Bob Dylan’s voice can best be summed up in the non-evaluative version of the word “unique”; that is, it’s not really bad, it’s just not good. He is not so much a singer as he is a reciter of songs. With a tone that ranges from passionate shouting to sensuous graveling, at times he articulates his lyrics with the lack of clarity of an 80 year old delta bluesman.
In the coffee houses and folk clubs of New York City, at the end of the beatnik era, his voice was the epitome of nonconformity. Not only was his singing style unique, it was a perfect compliment to his songs. It can be argued that a mellower, lush, pop style of singing might have interfered with the potency of his words. The brush needed to fit the canvas in order for the painter to be effective.
By 1961 Dylan’s performances and songs were starting to be noticed by the world outside of the Village clubs. In the New York Times, critic Robert Shelton raved about Dylan’s performance and songs, saying that he was “bursting with talent.” Columbia Records took notice and offered him a recording contract a month later. The result, Dylan’s first record, was a mild and safe collection of covers of traditional folk and blues songs and two original works. Though it was interesting, it was simply the drizzle before the arrival of the artistic hurricane.
In the spring of 1963 Dylan released The Freewheelin’ Bob Dylan, a milestone work containing all but two original songs. Included in this epoch album were political songs with great range: from the simplicity of “Blowin’ in the Wind,” to the apocalyptic vision of “A Hard Rain’s a-Gonna Fall,” and love songs characteristic of Dylan charm and heartache such as “Don’t Think Twice, Its All Right” and “Girl from the North Country.” Many critics today single it out as one of the most significant albums of the 1960s.
Peter, Paul and Mary’s cover of “Blowin’ in the Wind” went to #2 on the pop charts later that year and Joan Baez began her personal and artistic relationship with the young Dylan. Baez, already well known in folk and recording circles, was able to open doors for Dylan in the bigger American folk community. Dylan was given superstar status at the Newport Folk Festivals in 1963 and 1964 and was a part of Baez’s national tour in 1964.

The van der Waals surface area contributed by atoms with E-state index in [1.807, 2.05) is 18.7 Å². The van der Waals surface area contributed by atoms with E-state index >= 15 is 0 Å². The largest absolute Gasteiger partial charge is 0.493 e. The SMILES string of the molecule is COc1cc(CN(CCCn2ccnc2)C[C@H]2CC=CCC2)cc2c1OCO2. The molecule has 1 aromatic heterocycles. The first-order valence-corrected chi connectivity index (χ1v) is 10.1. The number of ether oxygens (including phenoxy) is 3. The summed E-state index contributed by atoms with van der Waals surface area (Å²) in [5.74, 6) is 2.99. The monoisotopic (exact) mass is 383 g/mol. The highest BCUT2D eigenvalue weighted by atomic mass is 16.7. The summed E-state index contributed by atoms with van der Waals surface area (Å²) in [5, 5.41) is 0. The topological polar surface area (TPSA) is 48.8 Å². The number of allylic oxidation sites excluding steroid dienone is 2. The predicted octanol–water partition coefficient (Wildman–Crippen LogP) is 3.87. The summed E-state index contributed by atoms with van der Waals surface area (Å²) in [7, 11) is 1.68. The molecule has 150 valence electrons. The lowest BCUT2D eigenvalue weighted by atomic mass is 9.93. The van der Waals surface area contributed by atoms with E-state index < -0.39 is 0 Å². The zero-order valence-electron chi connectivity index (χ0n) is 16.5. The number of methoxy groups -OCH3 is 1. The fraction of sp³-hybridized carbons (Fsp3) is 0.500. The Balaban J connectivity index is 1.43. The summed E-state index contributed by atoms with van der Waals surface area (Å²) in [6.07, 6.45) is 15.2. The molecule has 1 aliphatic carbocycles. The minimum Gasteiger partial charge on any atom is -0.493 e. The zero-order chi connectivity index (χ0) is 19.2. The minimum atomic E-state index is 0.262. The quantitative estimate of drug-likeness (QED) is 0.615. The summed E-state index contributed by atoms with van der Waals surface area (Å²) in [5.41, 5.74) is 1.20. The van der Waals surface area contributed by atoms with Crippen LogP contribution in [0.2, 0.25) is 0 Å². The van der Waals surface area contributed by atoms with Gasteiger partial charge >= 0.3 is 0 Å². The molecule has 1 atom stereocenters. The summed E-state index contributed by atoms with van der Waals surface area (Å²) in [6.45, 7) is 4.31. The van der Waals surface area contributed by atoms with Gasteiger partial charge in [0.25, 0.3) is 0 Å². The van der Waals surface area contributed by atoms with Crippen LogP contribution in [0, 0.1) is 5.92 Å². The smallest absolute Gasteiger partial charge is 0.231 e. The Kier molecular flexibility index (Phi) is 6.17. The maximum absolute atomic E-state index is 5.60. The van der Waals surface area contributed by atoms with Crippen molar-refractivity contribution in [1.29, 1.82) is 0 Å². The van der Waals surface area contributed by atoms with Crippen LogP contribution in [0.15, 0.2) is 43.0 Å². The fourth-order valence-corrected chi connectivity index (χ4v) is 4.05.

In 1964 Dylan released two albums which show the two facets of his artistic character. The Times They Are a-Changin’, released in the wake of the Kennedy assassination, the rise of the anti-war, and civil rights movements, contained more protest songs than any other Dylan album. Besides the classic title song, the album offered the agonizing look at racial injustice in “The Lonesome Death of Hattie Carroll” and the sarcastic examination of the American military in “With God on Our Side.”
During the same year, Another Side of Bob Dylan was also released. In stark contrast with the biting sarcasm and apocalyptic pronouncements of Times, Another Side revealed the personal, intimate part of the artist. Songs like “To Ramona” and “Ballad in Plain D” reveal the emotion and heartache of the artist.
At the height of his popularity with the folk music community, Dylan felt both the pressure of being their demigod and the constriction of their acoustical parameters. Dylan always sought his own path, irrespective of other people’s expectations or suggestions. Perhaps as a hint of the radical move he was about to take, Dylan finished the two albums with songs pleading for independence and autonomy. With the last two lines at the end of The Times, They are a-Changin album, he made his declaration of independence:
“So I’ll take my stand and remain as I am,
And bid farewell and not give a damn.”